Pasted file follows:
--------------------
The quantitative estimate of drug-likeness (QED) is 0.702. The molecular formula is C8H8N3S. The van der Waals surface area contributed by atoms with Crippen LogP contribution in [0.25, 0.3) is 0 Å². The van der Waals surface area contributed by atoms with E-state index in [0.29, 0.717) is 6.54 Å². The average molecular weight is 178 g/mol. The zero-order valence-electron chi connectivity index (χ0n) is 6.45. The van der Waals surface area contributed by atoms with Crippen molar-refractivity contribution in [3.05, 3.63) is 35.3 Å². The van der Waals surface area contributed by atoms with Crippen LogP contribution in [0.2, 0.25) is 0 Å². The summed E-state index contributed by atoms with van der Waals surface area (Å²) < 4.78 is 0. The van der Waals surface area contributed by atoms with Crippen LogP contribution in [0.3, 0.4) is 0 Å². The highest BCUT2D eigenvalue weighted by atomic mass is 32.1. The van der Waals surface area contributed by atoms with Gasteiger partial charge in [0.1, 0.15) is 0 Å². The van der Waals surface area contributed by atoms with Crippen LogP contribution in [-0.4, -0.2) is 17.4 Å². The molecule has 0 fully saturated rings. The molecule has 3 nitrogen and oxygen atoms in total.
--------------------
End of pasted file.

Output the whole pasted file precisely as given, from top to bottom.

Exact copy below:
The quantitative estimate of drug-likeness (QED) is 0.702. The molecular formula is C8H8N3S. The van der Waals surface area contributed by atoms with Crippen LogP contribution in [0.25, 0.3) is 0 Å². The van der Waals surface area contributed by atoms with E-state index in [0.29, 0.717) is 6.54 Å². The average molecular weight is 178 g/mol. The zero-order valence-electron chi connectivity index (χ0n) is 6.45. The van der Waals surface area contributed by atoms with Crippen molar-refractivity contribution in [3.05, 3.63) is 35.3 Å². The van der Waals surface area contributed by atoms with Crippen LogP contribution in [0.2, 0.25) is 0 Å². The summed E-state index contributed by atoms with van der Waals surface area (Å²) < 4.78 is 0. The van der Waals surface area contributed by atoms with Crippen LogP contribution in [0.3, 0.4) is 0 Å². The highest BCUT2D eigenvalue weighted by atomic mass is 32.1. The van der Waals surface area contributed by atoms with Gasteiger partial charge in [0.1, 0.15) is 0 Å². The van der Waals surface area contributed by atoms with Crippen LogP contribution in [-0.4, -0.2) is 17.4 Å². The molecule has 0 fully saturated rings. The molecule has 3 nitrogen and oxygen atoms in total.